Can You Help?

Thursday, July 3rd, 2014

Having just read A D Coleman’s latest post (the ninth) in his series on Capa and the fictional account of the ‘ missing pictures’  from Omaha Beach on D-Day still being told by TIME, Magnum and the ICP – which includes the discovery of another video from TIME made in 2009 including another ‘faked’ image, I  went to my e-mail to read a post from the Coleman, who asks if any readers of >Re:PHOTO can help to solve some of the mysteries of what actually happened to Capa’s film from the landing.

Here are Coleman’s four questions as he wrote them – please comment or email either to me or to Photocritic International if you can help.

1. Have any of them experienced, or heard from others working back then or since, a case of emulsion melt due to brief exposure to high heat in a drying cabinet or other situation? Any mention of such problems in the photo periodicals of the time?

2. Does anyone know, or know of, the mysterious teenage “darkroom lad” Dennis Banks, a/k/a/ Dennis Sanders?

3. Does anyone know, or know of, the London-based LIFE contract photographer Hans Wild*, who was present when the film was developed? Are there any interviews with him in which he discusses that event? Did anyone who knew him ever hear him talk about it?

4. According to Morris, he had 5 darkroom staffers present that night. If we take Wild and Banks/Sanders as two, that leaves three more who would have witnessed the consequences of the development and (if it happened) the emulsion melt. Does anyone know any of these people?

The video that has now been found on TIME was made in 2009 and includes in the middle of a strip of Capa’s pictures from D-Day one that is not by him. You can watch it better on Vimeo.

Image from Wikipedia, obtained by them from PD-Archives Normandie – not by Capa

It is a picture from the U.S. Coast Guard Collection in the U.S. National Archives taken at Omaha beach – you can see it better on Wikipedia in a differently cropped version and a somewhat cruder version on the US Naval History & Heritage site. There are also some other images there from Omaha beach. The photographer is not named.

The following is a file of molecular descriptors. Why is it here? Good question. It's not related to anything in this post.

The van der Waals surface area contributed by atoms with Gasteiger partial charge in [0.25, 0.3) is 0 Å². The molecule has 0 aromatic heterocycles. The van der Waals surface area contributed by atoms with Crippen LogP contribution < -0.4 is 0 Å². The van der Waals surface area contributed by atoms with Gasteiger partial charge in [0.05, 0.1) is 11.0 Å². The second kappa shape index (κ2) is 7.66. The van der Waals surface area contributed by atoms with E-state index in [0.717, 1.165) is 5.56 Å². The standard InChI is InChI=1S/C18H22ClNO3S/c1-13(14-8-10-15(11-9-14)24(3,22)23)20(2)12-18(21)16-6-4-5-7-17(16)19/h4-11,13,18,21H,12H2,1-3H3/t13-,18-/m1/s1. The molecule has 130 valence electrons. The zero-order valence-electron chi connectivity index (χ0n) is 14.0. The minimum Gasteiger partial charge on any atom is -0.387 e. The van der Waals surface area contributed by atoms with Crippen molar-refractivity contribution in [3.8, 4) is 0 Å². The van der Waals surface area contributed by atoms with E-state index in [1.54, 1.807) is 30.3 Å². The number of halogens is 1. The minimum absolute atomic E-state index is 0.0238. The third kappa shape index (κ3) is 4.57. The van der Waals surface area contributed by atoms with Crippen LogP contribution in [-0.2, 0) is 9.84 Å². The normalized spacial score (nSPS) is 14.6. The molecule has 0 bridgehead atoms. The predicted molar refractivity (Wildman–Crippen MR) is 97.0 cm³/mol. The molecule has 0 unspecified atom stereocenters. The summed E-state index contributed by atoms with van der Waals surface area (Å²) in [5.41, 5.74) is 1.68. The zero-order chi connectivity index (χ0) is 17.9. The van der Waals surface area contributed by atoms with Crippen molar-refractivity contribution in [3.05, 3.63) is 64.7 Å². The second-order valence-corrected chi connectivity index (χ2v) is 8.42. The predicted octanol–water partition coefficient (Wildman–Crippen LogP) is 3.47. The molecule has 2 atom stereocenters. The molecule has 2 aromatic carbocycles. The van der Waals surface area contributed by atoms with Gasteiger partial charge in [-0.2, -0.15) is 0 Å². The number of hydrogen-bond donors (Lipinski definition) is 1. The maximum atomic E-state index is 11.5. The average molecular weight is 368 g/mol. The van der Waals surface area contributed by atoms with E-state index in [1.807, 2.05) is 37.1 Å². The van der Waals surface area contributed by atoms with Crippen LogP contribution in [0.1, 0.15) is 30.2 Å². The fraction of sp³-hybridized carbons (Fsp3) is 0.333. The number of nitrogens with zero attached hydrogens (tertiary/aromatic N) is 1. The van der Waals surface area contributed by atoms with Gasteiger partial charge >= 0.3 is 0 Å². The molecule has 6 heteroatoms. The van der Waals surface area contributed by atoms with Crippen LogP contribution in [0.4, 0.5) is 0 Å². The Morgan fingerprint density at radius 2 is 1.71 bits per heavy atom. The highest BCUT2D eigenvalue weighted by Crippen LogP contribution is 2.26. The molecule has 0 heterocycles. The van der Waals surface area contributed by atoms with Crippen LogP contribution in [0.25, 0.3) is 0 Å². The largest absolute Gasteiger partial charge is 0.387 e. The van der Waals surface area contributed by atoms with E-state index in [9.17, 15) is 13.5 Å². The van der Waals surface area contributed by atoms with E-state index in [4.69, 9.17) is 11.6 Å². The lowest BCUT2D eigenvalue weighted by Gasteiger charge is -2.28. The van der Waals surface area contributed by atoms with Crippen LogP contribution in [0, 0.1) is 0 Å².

The real question I ask is why anyone should want to insert this image (and insert it rather crudely) into a video about Capa. An honest video might also have made clear that the picture of men on a packed boat (at 0m50s) although taken by Capa was not from Normandy but from Dorset, and shows US soldiers being ferried to the larger ships that would take them across the Channel.

It would perhaps be churlish to object that the pictures of Capa in uniform were not taken on D-Day, and we would not expect him to have taken these themselves, but I don’t recognise the image of a ship from above (at 1m21s) as one of his, and rather than the overprint ‘TIME’ it should perhaps have had one to indicate its source.  There are two pictures showing LCT 305 that are also probably from US Naval photographers at around 1m30s, then the picture that was re-used in the strip of Capa’s pictures. If you have more information about these it would also be of interest.

Cynthia Young, a curator at the International Photography Center in New York, annexes all these images into the Capa myth with her statement “So Capa was shooting with his camera for all of this.” But he wasn’t. He made four exposures from the landing craft before getting pushed into the water, then another eight on the beach, mainly holding his camera above his head and shooting ‘blind’ as the bullets passed over him. You can see these and others taken before and after June 6th on Magnum. Unlike the troops he could stay where he was  flat on the sand in shallow water. I’m not sure how quickly after returning with his film Capa went back to the beaches, but one of the pictures on the Magnum page taken when he returned claims also to have been made on June 6th.